UK Well being Secretary tweets individuals should not “cower” from Covid, earlier than deleting it and apologizing

“I deleted a tweet that used the word ‘Cower’,” he said. “I expressed my gratitude that the vaccines are helping us as a society fight back, but it was a poor choice of words and I sincerely apologize,” Javid said on Twitter on Sunday, the day after he used the word in a tweet who was announced to have fully recovered from the virus.

“How many have I lost loved ones to this terrible virus and would never minimize its effects,” he added in his apology.

Javid tested positive for Covid last weekend and eventually sent British Prime Minister Boris Johnson and Chancellor Rishi Sunak into isolation because they had close contacts. Both should end their quarantine on Monday.

“Please – if you haven’t already – get your trick as we are learning to live with this virus rather than ducking from it,” said Javid’s deleted tweet on Saturday.

The Minister of Health’s choice of words provoked a wave of anger among families of coronavirus victims and opposition lawmakers, and many asked him to apologize for his turn.

The campaign group Covid-19 Bereaved Families for Justice UK described the comments as “deeply insensitive”.

“Not only are they hurtful to bereaved families, suggesting our loved ones were too cowardly to fight the virus, but they offend those who are still doing their best to protect others from the ravages that this terrible virus brings can bring about, “the group said in a Twitter post.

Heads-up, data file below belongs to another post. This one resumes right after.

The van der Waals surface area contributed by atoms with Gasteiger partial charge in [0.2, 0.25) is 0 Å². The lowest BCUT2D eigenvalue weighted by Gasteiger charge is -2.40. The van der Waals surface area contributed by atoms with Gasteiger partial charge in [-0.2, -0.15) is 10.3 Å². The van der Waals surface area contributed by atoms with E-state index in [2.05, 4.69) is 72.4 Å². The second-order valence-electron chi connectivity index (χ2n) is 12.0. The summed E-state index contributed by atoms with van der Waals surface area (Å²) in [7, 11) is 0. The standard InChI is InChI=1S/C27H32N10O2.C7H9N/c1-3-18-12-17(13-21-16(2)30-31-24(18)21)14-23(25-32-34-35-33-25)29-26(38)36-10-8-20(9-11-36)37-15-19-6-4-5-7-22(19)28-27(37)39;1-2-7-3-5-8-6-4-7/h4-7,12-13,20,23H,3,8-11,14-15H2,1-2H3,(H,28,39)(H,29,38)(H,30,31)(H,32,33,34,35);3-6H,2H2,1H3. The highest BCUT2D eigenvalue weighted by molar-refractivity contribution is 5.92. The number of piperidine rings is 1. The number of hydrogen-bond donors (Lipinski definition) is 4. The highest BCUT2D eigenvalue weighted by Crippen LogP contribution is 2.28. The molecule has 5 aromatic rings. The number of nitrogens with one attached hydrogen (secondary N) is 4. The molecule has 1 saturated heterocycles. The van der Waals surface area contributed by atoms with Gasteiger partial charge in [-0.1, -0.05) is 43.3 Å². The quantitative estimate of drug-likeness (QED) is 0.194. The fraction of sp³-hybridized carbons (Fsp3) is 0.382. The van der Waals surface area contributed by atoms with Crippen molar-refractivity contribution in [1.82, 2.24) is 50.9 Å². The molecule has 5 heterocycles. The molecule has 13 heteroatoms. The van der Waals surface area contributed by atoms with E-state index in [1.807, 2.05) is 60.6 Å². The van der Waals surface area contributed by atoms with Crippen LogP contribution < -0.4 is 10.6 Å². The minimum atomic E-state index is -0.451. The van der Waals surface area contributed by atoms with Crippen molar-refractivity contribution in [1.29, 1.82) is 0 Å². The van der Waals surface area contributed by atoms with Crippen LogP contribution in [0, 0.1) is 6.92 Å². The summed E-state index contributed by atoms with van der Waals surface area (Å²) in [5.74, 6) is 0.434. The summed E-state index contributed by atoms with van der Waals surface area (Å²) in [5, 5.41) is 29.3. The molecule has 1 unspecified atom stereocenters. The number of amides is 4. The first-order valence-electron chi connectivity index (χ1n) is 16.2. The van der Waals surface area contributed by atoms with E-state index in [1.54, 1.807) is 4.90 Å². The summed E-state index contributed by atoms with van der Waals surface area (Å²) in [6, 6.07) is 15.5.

Boris Johnson is taking another big risk by lifting the bans in England.  Even he admits it could lead to more deaths from Covid

Oppositional Labor Vice-Leader Angela Rayner had asked the Minister of Health to apologize for his comments, adding in a tweet: “Heroes of the NHS and welfare and all of our key workers have not ‘crouched’. They risked their lives to protect us all. ”

Liberal Democratic health spokeswoman Munira Wilson called the tweet “outrageous while thousands remain in hospital with Covid-19”.

The UK suffered a devastating first wave in 2020, followed by a troubling winter with the discovery of the alpha variant (Kent), which resulted from one of the highest numbers of Covid-19-related deaths in the world – nearly 129,000 since the pandemic began.

'Total garbage' or the truth?  British media challenge Boris Johnson over shock coronavirus commentsJohnson’s administration has been widely condemned for slow implementation of pandemic measures such as masking requirements and bans as the virus began to spread in spring 2020.

As of July 24th, more than 83 million doses of vaccine had been administered in the UK, with over 54% of the population being fully vaccinated.

But despite the success of the vaccination program, the country could be heading for a potential new wave of Covid-19 fueled by the Delta variant.

Definitive Covid restrictions were lifted in England earlier this month, however cases, hospital admissions and deaths are on the rise again, underscoring the unpredictability of a new era of pandemic in the UK.

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